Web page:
Magnetic Reset Switch for RileyLink

Magnetic Reset Switch for Waterproof RileyLink Case

The Magnetic Sensor v 3.1

This is a quick preview of the now working magnetic reset switch for RileyLink to be used inside a waterproof case in the event the RileyLink requires a power cycle reset. Also included are some review of the past iterations.

Just a warning here: We are not really sure what it means to completely encase a LIPO battery here so please do this at your own risk if you are going to do untying mentioned on this website.

The arrow showing the location of the hall effect sensor. This is the version 3.0, hand made PCB. The case finish is before getting buffed with 220 grit sand paper.

As with the previous versions of waterproof cases, it is made from two bonded 1/2″ (12mm) thick milled acrylic plexiglass glass.

Often enough, RilelyLink errors out and requires a manual power cycle using the builtin slider switch. But, having it encased semi-permanently inside this waterproof case prohibits any meaningful reset attempts (other than draining the battery completely and then recharging it with the Qi charger), a magnetic “remote” switch was sought for. We used to have a version with a screw on port hole but we opted to rid that as the screw was made from metal next to the bluetooth antenna for a possible fear of degraded gain.

This version of the magnetic switch is much simpler in design compared to the previous versions using a p-channel MOSFET. This one uses only two transistors and directs the main current down a resistor to the ground momentarily when a magnet is detected by a U-18 Hall effect sensor. **

The wiring diagram for the magnetic switch. The PCB shown w/o the U-18 Hall effect sensor. The Qi wiring is made on the underside of the PCB on the ALTPWR pins. The manual slide switch should be on the OFF position.

It is probably a cleaner design if this is used only for the Enable Pin (3) of the LM3671 instead of being connected to that and the Pin #1 as it is with the original Rileylink PCB. We will explore this soon:

A possible new and improved design: Sever the orange section of the trace between LM3671 and the main power coming from the slider switch. The manual slider switch should be on the ON position with this design. There may be a resistor required here.

We should be getting a delivery of a few dozen semi-completed PCB for the magnetic sensor. We will ship them for free (as long as USPS allows them to be ship using a standard envelope), with an U-18, if anybody want to use them. Please comment on the YouTube link on the top of this post, if so. We will figure out how to send them to you. Let’s say, the first 20 boards.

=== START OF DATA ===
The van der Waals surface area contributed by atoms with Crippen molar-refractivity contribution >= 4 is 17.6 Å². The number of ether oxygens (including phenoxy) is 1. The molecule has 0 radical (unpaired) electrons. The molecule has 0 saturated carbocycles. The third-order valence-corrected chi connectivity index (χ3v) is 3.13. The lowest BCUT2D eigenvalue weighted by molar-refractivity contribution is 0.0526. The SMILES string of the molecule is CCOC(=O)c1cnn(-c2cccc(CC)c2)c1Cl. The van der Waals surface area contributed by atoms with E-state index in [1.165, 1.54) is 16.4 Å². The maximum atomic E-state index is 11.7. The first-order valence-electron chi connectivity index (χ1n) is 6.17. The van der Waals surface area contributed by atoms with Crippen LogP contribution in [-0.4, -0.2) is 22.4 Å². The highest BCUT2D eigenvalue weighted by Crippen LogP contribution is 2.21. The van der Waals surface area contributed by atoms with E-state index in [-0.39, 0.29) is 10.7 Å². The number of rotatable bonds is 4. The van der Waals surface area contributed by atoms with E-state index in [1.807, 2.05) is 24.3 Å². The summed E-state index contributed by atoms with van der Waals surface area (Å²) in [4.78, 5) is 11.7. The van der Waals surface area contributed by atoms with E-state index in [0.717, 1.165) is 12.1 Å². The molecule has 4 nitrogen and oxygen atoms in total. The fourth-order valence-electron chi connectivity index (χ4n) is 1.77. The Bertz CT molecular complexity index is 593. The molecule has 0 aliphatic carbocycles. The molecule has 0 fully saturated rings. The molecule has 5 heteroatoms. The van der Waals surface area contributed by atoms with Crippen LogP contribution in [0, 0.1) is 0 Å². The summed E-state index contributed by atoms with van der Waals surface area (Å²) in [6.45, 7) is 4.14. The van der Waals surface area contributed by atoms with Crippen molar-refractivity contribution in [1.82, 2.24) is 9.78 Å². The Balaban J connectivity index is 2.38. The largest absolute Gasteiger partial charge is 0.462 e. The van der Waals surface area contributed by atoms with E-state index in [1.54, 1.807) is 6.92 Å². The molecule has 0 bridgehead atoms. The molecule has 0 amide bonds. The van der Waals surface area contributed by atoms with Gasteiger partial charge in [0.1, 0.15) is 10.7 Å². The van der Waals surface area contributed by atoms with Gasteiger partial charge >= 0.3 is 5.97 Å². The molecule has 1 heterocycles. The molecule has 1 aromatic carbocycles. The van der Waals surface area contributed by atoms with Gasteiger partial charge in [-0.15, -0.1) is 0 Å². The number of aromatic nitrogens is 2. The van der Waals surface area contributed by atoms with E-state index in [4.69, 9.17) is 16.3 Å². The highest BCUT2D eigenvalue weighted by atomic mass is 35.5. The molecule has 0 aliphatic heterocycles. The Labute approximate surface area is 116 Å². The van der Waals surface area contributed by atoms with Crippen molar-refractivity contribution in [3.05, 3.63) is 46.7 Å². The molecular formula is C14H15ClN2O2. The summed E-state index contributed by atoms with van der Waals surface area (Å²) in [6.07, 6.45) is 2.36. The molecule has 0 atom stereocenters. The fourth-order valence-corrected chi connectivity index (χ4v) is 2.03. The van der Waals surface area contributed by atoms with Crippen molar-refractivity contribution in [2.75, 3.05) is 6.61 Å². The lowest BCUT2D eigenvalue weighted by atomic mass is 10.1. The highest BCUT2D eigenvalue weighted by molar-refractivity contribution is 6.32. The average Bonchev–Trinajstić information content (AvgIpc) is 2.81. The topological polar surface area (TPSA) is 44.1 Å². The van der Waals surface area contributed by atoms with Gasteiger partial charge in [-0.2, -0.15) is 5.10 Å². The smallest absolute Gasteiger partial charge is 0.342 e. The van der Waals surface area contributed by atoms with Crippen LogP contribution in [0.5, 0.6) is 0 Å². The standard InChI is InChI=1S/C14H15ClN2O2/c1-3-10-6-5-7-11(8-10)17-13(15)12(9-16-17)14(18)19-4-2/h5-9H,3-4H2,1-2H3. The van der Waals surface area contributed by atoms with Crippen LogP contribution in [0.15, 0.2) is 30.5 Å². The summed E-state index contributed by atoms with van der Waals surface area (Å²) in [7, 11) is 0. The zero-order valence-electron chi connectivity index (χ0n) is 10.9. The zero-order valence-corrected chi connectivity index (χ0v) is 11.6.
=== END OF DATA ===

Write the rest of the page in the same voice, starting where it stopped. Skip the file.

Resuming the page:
You can download the schematic and the PCB design here if you like to mess around with it.

The Waterproof Case Design

The latest design for the waterproof case:

We used 1/2 inch (12mm) acrylic plexiglass plates as before. You can get them in the remnant/scrap bins of local plastics store. The gray area are milled down 8.5mm. The svg file can be downloaded here.

The letterings on the case were created by first CO2 laser etching the surface (probably 0.5mm deep?) and filling it with oil based letterpress (!!) ink. The excess ink was wiped using paper towels and finished with kimwipe equivalents. It takes a few days to cure. The case was sanded down with 220 grit sand paper for the frosted look:

It’s good to mark the case with official looking labels (and a serial number!!!) so people who find them will take the loss of the RileyLink more seriously for a possible better “found it” rate as well as going through the TSA checkpoints (not that 2020 has been the year to present one’s Global Entry ID card often or anything…). The foreign language letters are in Japanese. 医療機器 bit may pass in China as well. Physical address and the phone numbers are also prominently etched onto the surface (not shown).

The first working Qi charging waterproof case design lasted almost a full year. Unfortunately, the builtin vent-hole (about 2mm in diameter) was not taped up when the “user” fell in Brule River in Wisconsin trying to fly-fish… The water could be seen inside the case, submerging both the PCB and the battery. Surprisingly, it operated for a few more minutes. Later, it appeared that only the battery shorted out but the PCB was still working!!!

The aftermath of the accident. The case was smacked open after repeatedly being wacked by a piece of a log against a stump left by a local beaver…
A typical use example of the waterproof RileyLink case, staying dry while crabbing off a kayak in the Pacific Ocean. You can see its faint green LED emitting from inside the PFD pocket.

We recommend all users of RileyLinks who do not intend to encase it into a waterproof casing to apply a decent coat of some sort of conformal coatings. Typically, we’ve used this:

You can see it being applied here:


** We are using an outdated U-18 Hall effect sensor because we have a ton on hand 🙂

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